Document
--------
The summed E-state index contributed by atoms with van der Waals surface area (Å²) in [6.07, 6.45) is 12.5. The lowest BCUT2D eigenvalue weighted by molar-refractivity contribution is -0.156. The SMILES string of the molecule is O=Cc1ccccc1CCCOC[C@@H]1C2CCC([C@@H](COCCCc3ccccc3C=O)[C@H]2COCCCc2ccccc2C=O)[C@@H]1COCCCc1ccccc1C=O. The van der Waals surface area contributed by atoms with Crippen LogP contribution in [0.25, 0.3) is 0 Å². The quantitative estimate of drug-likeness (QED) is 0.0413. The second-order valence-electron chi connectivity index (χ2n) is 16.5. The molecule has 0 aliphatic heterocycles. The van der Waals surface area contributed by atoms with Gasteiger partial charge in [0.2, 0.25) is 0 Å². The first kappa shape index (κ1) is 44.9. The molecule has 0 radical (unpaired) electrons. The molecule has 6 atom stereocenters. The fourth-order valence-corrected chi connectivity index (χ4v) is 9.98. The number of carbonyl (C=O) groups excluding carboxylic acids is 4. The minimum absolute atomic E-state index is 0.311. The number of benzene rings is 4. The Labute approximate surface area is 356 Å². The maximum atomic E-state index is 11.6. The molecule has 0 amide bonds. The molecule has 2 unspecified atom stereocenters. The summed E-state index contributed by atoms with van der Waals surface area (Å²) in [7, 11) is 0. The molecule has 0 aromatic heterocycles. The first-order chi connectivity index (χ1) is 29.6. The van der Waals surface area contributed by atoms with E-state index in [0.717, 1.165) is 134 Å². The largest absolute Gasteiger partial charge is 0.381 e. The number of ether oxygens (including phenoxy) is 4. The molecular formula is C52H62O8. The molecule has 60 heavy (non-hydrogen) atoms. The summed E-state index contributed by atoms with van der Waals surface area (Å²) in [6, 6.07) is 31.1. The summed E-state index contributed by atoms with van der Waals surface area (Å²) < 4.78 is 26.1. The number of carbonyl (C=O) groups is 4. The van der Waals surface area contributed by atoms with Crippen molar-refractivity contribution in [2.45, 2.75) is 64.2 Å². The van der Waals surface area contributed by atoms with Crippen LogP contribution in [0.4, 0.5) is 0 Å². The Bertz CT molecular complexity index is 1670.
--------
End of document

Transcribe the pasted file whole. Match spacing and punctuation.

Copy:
The summed E-state index contributed by atoms with van der Waals surface area (Å²) in [6.07, 6.45) is 12.5. The lowest BCUT2D eigenvalue weighted by molar-refractivity contribution is -0.156. The SMILES string of the molecule is O=Cc1ccccc1CCCOC[C@@H]1C2CCC([C@@H](COCCCc3ccccc3C=O)[C@H]2COCCCc2ccccc2C=O)[C@@H]1COCCCc1ccccc1C=O. The van der Waals surface area contributed by atoms with Crippen LogP contribution in [0.25, 0.3) is 0 Å². The quantitative estimate of drug-likeness (QED) is 0.0413. The second-order valence-electron chi connectivity index (χ2n) is 16.5. The molecule has 0 aliphatic heterocycles. The van der Waals surface area contributed by atoms with Gasteiger partial charge in [0.2, 0.25) is 0 Å². The first kappa shape index (κ1) is 44.9. The molecule has 0 radical (unpaired) electrons. The molecule has 6 atom stereocenters. The fourth-order valence-corrected chi connectivity index (χ4v) is 9.98. The number of carbonyl (C=O) groups excluding carboxylic acids is 4. The minimum absolute atomic E-state index is 0.311. The number of benzene rings is 4. The Labute approximate surface area is 356 Å². The maximum atomic E-state index is 11.6. The molecule has 0 amide bonds. The molecule has 2 unspecified atom stereocenters. The summed E-state index contributed by atoms with van der Waals surface area (Å²) in [7, 11) is 0. The molecule has 0 aromatic heterocycles. The first-order chi connectivity index (χ1) is 29.6. The van der Waals surface area contributed by atoms with E-state index in [0.717, 1.165) is 134 Å². The largest absolute Gasteiger partial charge is 0.381 e. The number of ether oxygens (including phenoxy) is 4. The molecular formula is C52H62O8. The molecule has 60 heavy (non-hydrogen) atoms. The summed E-state index contributed by atoms with van der Waals surface area (Å²) in [6, 6.07) is 31.1. The summed E-state index contributed by atoms with van der Waals surface area (Å²) < 4.78 is 26.1. The number of carbonyl (C=O) groups is 4. The van der Waals surface area contributed by atoms with Crippen molar-refractivity contribution in [2.45, 2.75) is 64.2 Å². The van der Waals surface area contributed by atoms with Crippen LogP contribution in [0.4, 0.5) is 0 Å². The Bertz CT molecular complexity index is 1670.